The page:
An experienced batter will have a pretty good idea where the ball is going to land, from the moment it leaves his bat. He will know whether he's going to have to really hustle to get to first base before the ball does, or if he might have a chance at second. If he's got a chance of making second, he doesn't have to take the fastest path to first, to be sure of getting that far. And if he's still thinking that he may be able to make second base by the time he's half way to first, he should still be able to round first base toward second, and then put the brakes on, and get back to first before the ball does.
While all of the stories in I Robot were first written 40 years before his death, Issac's positronic robots, and the three laws were something that he kept coming back to, time and again, throughout his career writing SF. His last works of fiction tied his earlier robot and Foundation stories together into one shared continuity. He clearly did not believe that he had written the last definitive word on the subject.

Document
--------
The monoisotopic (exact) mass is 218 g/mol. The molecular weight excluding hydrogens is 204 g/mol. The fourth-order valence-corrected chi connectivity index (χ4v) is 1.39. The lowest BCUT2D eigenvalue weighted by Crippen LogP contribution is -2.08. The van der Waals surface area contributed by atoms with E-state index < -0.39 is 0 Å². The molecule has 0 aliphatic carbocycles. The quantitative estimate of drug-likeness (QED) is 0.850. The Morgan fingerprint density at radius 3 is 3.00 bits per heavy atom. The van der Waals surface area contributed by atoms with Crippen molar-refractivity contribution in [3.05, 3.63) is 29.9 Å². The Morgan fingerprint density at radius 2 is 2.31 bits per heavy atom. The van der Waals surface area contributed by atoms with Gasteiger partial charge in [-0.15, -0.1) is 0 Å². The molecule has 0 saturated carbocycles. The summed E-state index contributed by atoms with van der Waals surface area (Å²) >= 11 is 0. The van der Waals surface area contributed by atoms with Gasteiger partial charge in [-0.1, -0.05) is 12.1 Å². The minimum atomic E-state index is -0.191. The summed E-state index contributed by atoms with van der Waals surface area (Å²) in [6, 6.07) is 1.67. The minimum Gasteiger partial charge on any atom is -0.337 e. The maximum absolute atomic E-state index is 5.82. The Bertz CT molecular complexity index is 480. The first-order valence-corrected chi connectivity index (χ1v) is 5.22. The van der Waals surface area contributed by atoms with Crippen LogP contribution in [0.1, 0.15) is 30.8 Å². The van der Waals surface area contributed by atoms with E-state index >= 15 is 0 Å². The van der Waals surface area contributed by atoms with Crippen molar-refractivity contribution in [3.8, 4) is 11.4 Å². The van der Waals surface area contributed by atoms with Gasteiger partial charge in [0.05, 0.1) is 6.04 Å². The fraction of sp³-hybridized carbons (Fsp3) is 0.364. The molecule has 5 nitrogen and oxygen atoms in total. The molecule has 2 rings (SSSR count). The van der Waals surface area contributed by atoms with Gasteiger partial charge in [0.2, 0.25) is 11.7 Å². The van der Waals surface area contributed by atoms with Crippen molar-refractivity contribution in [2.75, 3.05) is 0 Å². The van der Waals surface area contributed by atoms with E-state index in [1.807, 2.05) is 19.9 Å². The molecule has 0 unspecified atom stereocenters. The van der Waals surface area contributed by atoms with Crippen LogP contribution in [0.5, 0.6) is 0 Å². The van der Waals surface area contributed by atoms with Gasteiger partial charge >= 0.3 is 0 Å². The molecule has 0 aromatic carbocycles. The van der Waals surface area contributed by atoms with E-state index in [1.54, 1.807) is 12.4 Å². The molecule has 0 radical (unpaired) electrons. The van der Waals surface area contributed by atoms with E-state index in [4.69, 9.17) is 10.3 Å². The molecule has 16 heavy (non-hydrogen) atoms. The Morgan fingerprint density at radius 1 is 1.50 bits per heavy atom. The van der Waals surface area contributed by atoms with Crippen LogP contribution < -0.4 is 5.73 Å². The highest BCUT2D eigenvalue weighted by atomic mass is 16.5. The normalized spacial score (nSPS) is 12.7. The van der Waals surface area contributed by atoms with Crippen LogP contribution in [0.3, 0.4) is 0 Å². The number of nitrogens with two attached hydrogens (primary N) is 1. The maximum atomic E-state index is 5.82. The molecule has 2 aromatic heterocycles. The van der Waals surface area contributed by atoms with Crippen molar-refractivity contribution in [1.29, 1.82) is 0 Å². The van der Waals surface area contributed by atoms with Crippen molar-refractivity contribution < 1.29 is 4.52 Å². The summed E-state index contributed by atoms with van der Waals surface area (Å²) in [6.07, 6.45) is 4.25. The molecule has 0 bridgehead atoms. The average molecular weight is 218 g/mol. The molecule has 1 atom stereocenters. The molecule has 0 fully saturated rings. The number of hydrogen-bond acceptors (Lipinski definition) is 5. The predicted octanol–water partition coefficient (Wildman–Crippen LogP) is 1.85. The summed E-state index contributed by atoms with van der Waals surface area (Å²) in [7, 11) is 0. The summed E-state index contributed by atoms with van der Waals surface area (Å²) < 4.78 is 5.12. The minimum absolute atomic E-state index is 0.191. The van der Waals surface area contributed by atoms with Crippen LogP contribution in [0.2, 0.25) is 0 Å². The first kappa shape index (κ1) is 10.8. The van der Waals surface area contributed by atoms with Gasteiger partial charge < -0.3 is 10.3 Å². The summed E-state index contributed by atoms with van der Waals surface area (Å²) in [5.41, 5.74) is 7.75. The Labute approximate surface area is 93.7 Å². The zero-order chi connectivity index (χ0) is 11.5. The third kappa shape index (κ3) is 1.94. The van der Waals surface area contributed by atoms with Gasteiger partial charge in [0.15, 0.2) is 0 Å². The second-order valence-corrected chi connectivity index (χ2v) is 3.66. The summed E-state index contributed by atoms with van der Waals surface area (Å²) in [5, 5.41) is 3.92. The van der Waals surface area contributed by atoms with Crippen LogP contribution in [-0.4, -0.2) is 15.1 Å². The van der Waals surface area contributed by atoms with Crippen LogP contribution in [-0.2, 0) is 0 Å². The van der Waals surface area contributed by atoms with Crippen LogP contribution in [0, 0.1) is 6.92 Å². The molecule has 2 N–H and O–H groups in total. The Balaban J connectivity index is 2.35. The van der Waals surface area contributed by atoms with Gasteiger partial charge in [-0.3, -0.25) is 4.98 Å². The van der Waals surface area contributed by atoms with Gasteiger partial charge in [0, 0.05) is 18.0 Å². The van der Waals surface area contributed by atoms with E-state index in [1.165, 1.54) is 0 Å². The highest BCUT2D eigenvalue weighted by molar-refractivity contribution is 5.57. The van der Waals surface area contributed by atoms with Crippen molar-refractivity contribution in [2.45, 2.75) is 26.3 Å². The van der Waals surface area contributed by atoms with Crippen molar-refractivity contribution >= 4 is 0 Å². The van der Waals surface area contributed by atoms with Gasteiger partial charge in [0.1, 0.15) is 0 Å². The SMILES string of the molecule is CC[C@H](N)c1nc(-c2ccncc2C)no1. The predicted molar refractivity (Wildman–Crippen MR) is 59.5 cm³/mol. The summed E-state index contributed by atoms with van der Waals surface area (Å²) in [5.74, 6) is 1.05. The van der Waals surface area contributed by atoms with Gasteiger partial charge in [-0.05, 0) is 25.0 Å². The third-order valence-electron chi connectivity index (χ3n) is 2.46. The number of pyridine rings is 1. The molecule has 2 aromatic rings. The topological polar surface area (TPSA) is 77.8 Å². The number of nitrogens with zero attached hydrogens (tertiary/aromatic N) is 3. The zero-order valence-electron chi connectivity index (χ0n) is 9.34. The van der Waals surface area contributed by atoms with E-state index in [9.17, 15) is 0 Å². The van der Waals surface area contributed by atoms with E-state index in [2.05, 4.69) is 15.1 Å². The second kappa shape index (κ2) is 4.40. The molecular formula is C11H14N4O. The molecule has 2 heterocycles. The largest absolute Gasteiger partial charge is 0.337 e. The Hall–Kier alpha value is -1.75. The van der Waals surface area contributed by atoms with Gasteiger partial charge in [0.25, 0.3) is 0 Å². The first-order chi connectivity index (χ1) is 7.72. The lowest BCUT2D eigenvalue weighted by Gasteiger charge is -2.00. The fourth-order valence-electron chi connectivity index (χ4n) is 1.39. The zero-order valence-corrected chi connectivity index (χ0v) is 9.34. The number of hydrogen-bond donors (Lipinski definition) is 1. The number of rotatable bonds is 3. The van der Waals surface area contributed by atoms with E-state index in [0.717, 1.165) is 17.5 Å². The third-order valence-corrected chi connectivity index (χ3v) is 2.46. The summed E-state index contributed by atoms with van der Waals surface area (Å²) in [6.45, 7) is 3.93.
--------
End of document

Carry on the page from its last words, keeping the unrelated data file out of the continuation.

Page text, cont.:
I am willing to give the new stories the benefit of the doubt. I won't declare them awful, until I've actually had the opportunity to read them.
Actually, the Hungarian ambassador came on his show, and gave him a plaque, or something, certifying that he had won the contest, and then specified that for them to actually name the bridge after him, Colbert had to speak Hungarian. Colbert demonstrated his fluency by knowing the "hid" was Hungarian for "bridge." The ambassador accepted that as meeting the first requirement, then told him that the second requirement was that he be dead, at which point Colbert acceded, and agreed to let them name the bridge after some Hungarian national hero.
Technically, Canada hasn't launched any satellites. We pay others (usually NASA, sometimes ESA or the Russians) to launch them for us.